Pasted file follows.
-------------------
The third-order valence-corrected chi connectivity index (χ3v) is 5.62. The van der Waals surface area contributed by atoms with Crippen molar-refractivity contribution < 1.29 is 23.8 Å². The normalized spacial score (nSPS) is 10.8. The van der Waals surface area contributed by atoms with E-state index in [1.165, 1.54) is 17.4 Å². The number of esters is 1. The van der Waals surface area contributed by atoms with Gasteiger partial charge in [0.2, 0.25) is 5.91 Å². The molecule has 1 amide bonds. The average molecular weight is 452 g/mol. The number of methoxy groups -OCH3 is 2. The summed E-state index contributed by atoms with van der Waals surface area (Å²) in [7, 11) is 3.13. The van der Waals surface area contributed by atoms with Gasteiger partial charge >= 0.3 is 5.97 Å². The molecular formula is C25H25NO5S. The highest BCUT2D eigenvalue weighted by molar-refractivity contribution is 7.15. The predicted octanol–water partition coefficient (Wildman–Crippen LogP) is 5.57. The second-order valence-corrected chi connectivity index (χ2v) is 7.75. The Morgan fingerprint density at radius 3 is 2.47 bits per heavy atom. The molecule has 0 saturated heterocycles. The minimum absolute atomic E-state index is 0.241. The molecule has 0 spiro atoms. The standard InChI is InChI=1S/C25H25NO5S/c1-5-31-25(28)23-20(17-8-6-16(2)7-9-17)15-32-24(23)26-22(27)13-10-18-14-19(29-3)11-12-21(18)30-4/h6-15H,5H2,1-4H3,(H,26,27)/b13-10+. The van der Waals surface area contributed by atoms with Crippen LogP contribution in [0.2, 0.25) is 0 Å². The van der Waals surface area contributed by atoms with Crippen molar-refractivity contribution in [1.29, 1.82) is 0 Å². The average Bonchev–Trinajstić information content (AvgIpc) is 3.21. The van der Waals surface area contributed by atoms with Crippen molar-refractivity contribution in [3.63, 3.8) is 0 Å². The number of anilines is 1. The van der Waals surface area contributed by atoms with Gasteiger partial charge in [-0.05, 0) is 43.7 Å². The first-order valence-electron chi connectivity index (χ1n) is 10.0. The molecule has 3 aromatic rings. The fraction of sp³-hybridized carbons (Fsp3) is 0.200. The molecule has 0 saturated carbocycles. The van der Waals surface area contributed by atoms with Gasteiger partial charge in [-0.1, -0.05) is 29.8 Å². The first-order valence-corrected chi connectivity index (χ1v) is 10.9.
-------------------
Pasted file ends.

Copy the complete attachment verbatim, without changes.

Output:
The third-order valence-corrected chi connectivity index (χ3v) is 5.62. The van der Waals surface area contributed by atoms with Crippen molar-refractivity contribution < 1.29 is 23.8 Å². The normalized spacial score (nSPS) is 10.8. The van der Waals surface area contributed by atoms with E-state index in [1.165, 1.54) is 17.4 Å². The number of esters is 1. The van der Waals surface area contributed by atoms with Gasteiger partial charge in [0.2, 0.25) is 5.91 Å². The molecule has 1 amide bonds. The average molecular weight is 452 g/mol. The number of methoxy groups -OCH3 is 2. The summed E-state index contributed by atoms with van der Waals surface area (Å²) in [7, 11) is 3.13. The van der Waals surface area contributed by atoms with Gasteiger partial charge >= 0.3 is 5.97 Å². The molecular formula is C25H25NO5S. The highest BCUT2D eigenvalue weighted by molar-refractivity contribution is 7.15. The predicted octanol–water partition coefficient (Wildman–Crippen LogP) is 5.57. The second-order valence-corrected chi connectivity index (χ2v) is 7.75. The Morgan fingerprint density at radius 3 is 2.47 bits per heavy atom. The molecule has 0 saturated heterocycles. The minimum absolute atomic E-state index is 0.241. The molecule has 0 spiro atoms. The standard InChI is InChI=1S/C25H25NO5S/c1-5-31-25(28)23-20(17-8-6-16(2)7-9-17)15-32-24(23)26-22(27)13-10-18-14-19(29-3)11-12-21(18)30-4/h6-15H,5H2,1-4H3,(H,26,27)/b13-10+. The van der Waals surface area contributed by atoms with Crippen LogP contribution in [0.2, 0.25) is 0 Å². The van der Waals surface area contributed by atoms with Crippen molar-refractivity contribution in [1.29, 1.82) is 0 Å². The average Bonchev–Trinajstić information content (AvgIpc) is 3.21. The van der Waals surface area contributed by atoms with Crippen molar-refractivity contribution in [3.63, 3.8) is 0 Å². The number of anilines is 1. The van der Waals surface area contributed by atoms with Gasteiger partial charge in [-0.05, 0) is 43.7 Å². The first-order valence-electron chi connectivity index (χ1n) is 10.0. The molecule has 3 aromatic rings. The fraction of sp³-hybridized carbons (Fsp3) is 0.200. The molecule has 0 saturated carbocycles. The van der Waals surface area contributed by atoms with Gasteiger partial charge in [-0.1, -0.05) is 29.8 Å². The first-order valence-corrected chi connectivity index (χ1v) is 10.9.